Getting out of bed involves “risk” which is sometimes described as exposure to some possibility of loss, injury, or other unwelcome circumstance (Oxford English Dictionary). We accept and deal with all manner of risk on a daily basis and the common law standard of not properly addressing such risks was the reasonable man concept as to what was negligent conduct.
We all purposefully take some risks with things like food at the company picnic and investments (standard printed language from all brokers is: “Past performance does not guarantee future results.”). It is all just part of life, but we are always advised to manage our risk and avoid things like known health risks, home and personal security risks, and other known and predictable root causes. Therein lies the foundation of the insurance industry made famous in the small Edward Lloyd’s Coffee Shop (1648-1713) in London when ships and their cargo were “insured” against the risk of loss, later leading to the London insurance market.
So, in the modern world of International Standards (ISO 31000), we seek to take the effect of uncertainty on objectives and use coordinated and economic application of resources to minimize, monitor and control the probability of unfortunate events. Enough: It is what your Momma told you when she said to watch where you were going and pay attention to what you are doing. Without something like ISO, that was Mother’s Risk Management.
Translated to the world of hard-working lawyers with too little time, it is now necessary for you and your firm to start paying more attention to yourself and your own legal risk. The phrase “the cobbler’s children have no shoes” is used to describe the phenomenon when professionals are too busy with their work and clients to look after those close to them [lawyer with no will; the contractor whose house is unfinished; the accountant who was late filing her return].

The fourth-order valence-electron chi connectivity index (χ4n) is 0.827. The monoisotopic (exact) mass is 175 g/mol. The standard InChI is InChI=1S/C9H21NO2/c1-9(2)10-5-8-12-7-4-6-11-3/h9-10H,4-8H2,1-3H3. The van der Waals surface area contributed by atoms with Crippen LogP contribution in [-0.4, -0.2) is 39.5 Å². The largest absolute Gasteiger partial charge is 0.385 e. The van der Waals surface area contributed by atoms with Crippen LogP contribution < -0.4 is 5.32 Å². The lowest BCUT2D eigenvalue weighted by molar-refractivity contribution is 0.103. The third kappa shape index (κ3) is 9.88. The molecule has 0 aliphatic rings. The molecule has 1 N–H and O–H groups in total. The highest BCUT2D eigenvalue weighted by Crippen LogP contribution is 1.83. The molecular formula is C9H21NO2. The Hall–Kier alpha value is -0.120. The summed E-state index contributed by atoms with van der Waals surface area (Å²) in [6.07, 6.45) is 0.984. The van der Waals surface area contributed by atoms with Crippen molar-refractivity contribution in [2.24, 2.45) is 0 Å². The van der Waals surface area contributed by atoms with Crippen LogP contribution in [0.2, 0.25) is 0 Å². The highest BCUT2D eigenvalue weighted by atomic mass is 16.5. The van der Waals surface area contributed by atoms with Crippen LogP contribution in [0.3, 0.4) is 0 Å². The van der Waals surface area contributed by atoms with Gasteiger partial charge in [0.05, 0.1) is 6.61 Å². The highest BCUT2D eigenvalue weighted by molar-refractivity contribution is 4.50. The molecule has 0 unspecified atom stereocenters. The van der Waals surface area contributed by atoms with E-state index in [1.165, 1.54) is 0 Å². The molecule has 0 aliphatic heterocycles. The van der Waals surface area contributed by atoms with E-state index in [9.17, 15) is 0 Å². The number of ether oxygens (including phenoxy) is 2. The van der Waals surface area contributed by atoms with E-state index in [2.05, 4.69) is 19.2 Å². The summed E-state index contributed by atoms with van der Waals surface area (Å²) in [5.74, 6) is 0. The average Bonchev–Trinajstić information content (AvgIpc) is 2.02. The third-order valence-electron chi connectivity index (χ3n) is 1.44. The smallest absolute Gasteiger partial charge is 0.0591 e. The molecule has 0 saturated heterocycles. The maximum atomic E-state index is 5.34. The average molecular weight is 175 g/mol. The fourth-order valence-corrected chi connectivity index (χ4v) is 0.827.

Most lawyers have the good sense to have errors and omissions coverage, or malpractice coverage, but that is not the real answer. The solution is not to get to that point, which will be costly and painful regardless of the coverage. Risk management in the form of legal loss prevention is the medicine you should take and accept as a business practice. In other words, get the family some shoes.
Intapp, a legal software provider, http://www.intapp.com/open, sponsored a 2014 Law Firm Risk Survey and inquired of the biggest firms. Some 96 U.S. firms responded on various issues posed. Risks in all size law firms change often and they were interested in seeing these changes since their 2012 survey. They made several observations from their key findings:
- More than half the responding firms were using centralized process to identify and protect HIPAA protected health information.
- Half were planning to upgrade their conflicts software in next 12‑18 months in response to those continuing challenges.
- Major concerns of the respondents were conflicts and information security.
- About half reported client audits of the law firm’s security and risk procedures.
- Law firms seemed to have more stringent process for new business than for new matters from existing clients.
- More than half had an organized central arrangement to check conflicts.
Contact: firstname.lastname@example.org for detailed results.
See also on this site: November 26, 2012 “Mistakes were Made”; and December 10, 2012 “You Need a Loss Prevention Lawyer”.